Supernatural horror is the oldest form of horror. Let's not discuss about the existence of supernatural entities or it being a result of psychological imbalances, but as a sub-genre. Elaborating Lovecraft's statement, supernatural doesn't have to be ghosts and demons, it can be something that both logic and science cannot present an explanation for.

Warning : First things first, do not follow The Conjuring's example. The movie was a breath of fresh air in a "dying genre". Do not aim for relative excellence, The Conjuring may be an example of an excellent horror film from this decade, but it's an okay film when placed in the 70's, during the boom of horror.

Jump scares : Stay away from the archetypal jump scares. 2-3 minutes of build-ups with a second of terror. Modern horror films have devised a great plan of abusing the human anatomy. The split second after a 2 minute build-up is a cerebral response to sudden change in sound and visuals. Instead something like the elongation of the face in An American Werewolf in London is so effective despite being a long sequence, because of sheer quality and the element of surprise. Usually horror films would just cut at that point and reveal the final transformation.

Relationships : Why is The Exorcist a classic and still so relevant? It is built on the mechanisms of a relationship, in its case, one between a mother and her daughter. The film reached out to such a large audience because of its universal themes, that horrified different age groups in a variety of ways.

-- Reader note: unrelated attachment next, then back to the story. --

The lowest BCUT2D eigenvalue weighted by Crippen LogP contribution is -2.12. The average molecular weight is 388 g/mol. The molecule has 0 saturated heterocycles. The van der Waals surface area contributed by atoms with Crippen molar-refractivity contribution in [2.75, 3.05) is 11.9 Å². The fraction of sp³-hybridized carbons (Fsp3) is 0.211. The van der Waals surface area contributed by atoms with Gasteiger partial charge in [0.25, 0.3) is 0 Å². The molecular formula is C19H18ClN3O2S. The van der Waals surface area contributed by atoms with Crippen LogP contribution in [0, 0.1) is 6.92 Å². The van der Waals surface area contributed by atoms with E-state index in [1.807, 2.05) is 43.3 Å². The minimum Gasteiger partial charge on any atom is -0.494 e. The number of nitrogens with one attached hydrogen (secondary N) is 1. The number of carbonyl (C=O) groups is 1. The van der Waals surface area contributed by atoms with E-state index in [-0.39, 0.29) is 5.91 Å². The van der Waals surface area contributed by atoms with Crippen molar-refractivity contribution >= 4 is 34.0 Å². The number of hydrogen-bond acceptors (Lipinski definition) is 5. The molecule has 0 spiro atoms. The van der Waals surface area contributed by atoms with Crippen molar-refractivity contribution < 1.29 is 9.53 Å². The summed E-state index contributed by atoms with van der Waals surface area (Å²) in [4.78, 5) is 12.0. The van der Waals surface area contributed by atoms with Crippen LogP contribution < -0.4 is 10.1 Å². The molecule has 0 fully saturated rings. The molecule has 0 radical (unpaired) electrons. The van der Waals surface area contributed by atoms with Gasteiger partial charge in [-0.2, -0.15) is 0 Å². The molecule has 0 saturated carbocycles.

Ending : Play it safe because an optimistic ending in horror doesn't always implicate a "happy ending". In Poltergeist, though the family escapes, we are never shown what happens to the portal. The optimism about the ending is relative, it may be a happy ending for the family, but not a happy for the world in general, knowing there's disturbed spirits out there seeking revenge. The shot of the television also hints at a possibility of something unfortunate.

4. Sci-Fi Horror

Sci-fi horror is probably the most entertaining sub-genre of horror. Beginning from Mary Shelley's Frankenstein, sci-fi horror has undergone numerous variations depending on the questions every decade poses. For example, B-grade alien movies in the 50' after the UFO sightings, movies in the 60's after the advent of nuclear warfare, obsession with extra-terrestrial life in 70's or the exploration of conscience in this century.

Priorities : It shouldn't lie in tandem with the primary genres, and compromising horror for sci-fi is a big mistake. Imagine a cake, the batter should be made out of horror while the cream and icing out of science fiction.

Scientific justification for any complex concept is necessary, but dwelling on it takes away the pace and time that should have been utilized for the scares. Some sci-fi horror films like and Terminator Salvation have deviated far away from horror and tried to explore themes that were too complex for their own understanding, and lacked the punch their predecessors packed.

Aliens : E.T is a movie for kids, and your extra-terrestrial creature should not "go home". It's instinct must be to devour you and make your habitat its own, make your home its home. Modeling the alien is important, and imagine the worst looking creature you can think of, and for effectiveness give it a humanoid figure.

Transport the audiences into a world of fantasy, and use this state of oblivion against them. Abuse their creative capacity by conjuring the unknown, and this can be exemplified by starting your characters ahead of the audience and then placing them in the audience's shoes somewhere during the second act. For example in Videodrome, we see Max Renn in a successful position but this turns out to be a mirage as he and the audience discover the absurdities of Cronenberg's world.